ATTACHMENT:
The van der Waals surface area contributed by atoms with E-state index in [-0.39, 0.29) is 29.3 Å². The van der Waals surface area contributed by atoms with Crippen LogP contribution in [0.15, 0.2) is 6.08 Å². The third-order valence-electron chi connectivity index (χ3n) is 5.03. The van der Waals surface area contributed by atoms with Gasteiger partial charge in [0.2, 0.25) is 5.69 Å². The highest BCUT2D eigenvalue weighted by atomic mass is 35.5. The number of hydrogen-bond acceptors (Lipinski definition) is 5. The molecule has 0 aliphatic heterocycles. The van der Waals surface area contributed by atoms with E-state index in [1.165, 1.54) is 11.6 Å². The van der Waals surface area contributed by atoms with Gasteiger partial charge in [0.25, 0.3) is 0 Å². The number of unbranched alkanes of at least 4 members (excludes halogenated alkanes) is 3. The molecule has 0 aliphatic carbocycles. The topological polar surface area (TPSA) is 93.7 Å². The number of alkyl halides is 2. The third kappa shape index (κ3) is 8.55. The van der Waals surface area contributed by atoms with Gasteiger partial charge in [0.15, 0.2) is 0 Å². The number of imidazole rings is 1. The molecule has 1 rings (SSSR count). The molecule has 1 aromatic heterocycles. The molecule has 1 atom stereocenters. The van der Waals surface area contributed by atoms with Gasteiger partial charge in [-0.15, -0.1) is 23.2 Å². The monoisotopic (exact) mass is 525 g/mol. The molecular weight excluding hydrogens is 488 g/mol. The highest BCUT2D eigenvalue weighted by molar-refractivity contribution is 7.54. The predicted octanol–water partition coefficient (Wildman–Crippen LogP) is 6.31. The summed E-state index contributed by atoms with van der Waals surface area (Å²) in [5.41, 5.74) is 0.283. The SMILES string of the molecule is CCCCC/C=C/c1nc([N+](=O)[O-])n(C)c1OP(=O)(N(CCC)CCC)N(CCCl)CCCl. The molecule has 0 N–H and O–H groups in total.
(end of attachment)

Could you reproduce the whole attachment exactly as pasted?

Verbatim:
The van der Waals surface area contributed by atoms with E-state index in [-0.39, 0.29) is 29.3 Å². The van der Waals surface area contributed by atoms with Crippen LogP contribution in [0.15, 0.2) is 6.08 Å². The third-order valence-electron chi connectivity index (χ3n) is 5.03. The van der Waals surface area contributed by atoms with Gasteiger partial charge in [0.2, 0.25) is 5.69 Å². The highest BCUT2D eigenvalue weighted by atomic mass is 35.5. The number of hydrogen-bond acceptors (Lipinski definition) is 5. The molecule has 0 aliphatic heterocycles. The van der Waals surface area contributed by atoms with E-state index in [1.165, 1.54) is 11.6 Å². The van der Waals surface area contributed by atoms with Gasteiger partial charge in [0.25, 0.3) is 0 Å². The number of unbranched alkanes of at least 4 members (excludes halogenated alkanes) is 3. The molecule has 0 aliphatic carbocycles. The topological polar surface area (TPSA) is 93.7 Å². The number of alkyl halides is 2. The third kappa shape index (κ3) is 8.55. The van der Waals surface area contributed by atoms with Gasteiger partial charge in [0.15, 0.2) is 0 Å². The number of imidazole rings is 1. The molecule has 1 rings (SSSR count). The molecule has 1 aromatic heterocycles. The molecule has 1 atom stereocenters. The van der Waals surface area contributed by atoms with Gasteiger partial charge in [-0.15, -0.1) is 23.2 Å². The monoisotopic (exact) mass is 525 g/mol. The molecular weight excluding hydrogens is 488 g/mol. The highest BCUT2D eigenvalue weighted by molar-refractivity contribution is 7.54. The predicted octanol–water partition coefficient (Wildman–Crippen LogP) is 6.31. The summed E-state index contributed by atoms with van der Waals surface area (Å²) in [5.41, 5.74) is 0.283. The SMILES string of the molecule is CCCCC/C=C/c1nc([N+](=O)[O-])n(C)c1OP(=O)(N(CCC)CCC)N(CCCl)CCCl. The molecule has 0 N–H and O–H groups in total.